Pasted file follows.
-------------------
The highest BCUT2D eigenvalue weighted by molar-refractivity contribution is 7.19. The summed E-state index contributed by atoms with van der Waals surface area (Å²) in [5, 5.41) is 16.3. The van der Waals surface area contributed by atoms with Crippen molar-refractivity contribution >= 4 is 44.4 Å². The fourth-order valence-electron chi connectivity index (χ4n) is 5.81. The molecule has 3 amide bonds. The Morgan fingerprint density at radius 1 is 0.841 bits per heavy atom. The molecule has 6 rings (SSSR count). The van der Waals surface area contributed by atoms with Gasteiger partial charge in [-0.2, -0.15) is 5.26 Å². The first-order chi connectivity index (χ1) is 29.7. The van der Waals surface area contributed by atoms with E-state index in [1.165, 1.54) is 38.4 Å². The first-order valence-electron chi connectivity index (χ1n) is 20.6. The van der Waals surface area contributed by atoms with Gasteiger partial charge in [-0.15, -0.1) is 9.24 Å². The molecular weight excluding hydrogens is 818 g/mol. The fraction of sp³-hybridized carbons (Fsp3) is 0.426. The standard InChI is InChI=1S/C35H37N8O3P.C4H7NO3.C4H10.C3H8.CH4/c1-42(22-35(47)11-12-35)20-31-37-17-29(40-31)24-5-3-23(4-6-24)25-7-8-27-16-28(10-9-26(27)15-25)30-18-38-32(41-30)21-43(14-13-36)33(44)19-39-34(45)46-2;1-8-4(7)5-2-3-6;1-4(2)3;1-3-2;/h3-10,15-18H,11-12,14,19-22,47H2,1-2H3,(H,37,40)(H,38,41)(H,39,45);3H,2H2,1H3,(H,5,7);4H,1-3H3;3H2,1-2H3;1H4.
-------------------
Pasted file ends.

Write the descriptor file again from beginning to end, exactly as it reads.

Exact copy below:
The highest BCUT2D eigenvalue weighted by molar-refractivity contribution is 7.19. The summed E-state index contributed by atoms with van der Waals surface area (Å²) in [5, 5.41) is 16.3. The van der Waals surface area contributed by atoms with Crippen molar-refractivity contribution >= 4 is 44.4 Å². The fourth-order valence-electron chi connectivity index (χ4n) is 5.81. The molecule has 3 amide bonds. The Morgan fingerprint density at radius 1 is 0.841 bits per heavy atom. The molecule has 6 rings (SSSR count). The van der Waals surface area contributed by atoms with Gasteiger partial charge in [-0.2, -0.15) is 5.26 Å². The first-order chi connectivity index (χ1) is 29.7. The van der Waals surface area contributed by atoms with E-state index in [1.165, 1.54) is 38.4 Å². The first-order valence-electron chi connectivity index (χ1n) is 20.6. The van der Waals surface area contributed by atoms with Gasteiger partial charge in [-0.15, -0.1) is 9.24 Å². The molecular weight excluding hydrogens is 818 g/mol. The fraction of sp³-hybridized carbons (Fsp3) is 0.426. The standard InChI is InChI=1S/C35H37N8O3P.C4H7NO3.C4H10.C3H8.CH4/c1-42(22-35(47)11-12-35)20-31-37-17-29(40-31)24-5-3-23(4-6-24)25-7-8-27-16-28(10-9-26(27)15-25)30-18-38-32(41-30)21-43(14-13-36)33(44)19-39-34(45)46-2;1-8-4(7)5-2-3-6;1-4(2)3;1-3-2;/h3-10,15-18H,11-12,14,19-22,47H2,1-2H3,(H,37,40)(H,38,41)(H,39,45);3H,2H2,1H3,(H,5,7);4H,1-3H3;3H2,1-2H3;1H4.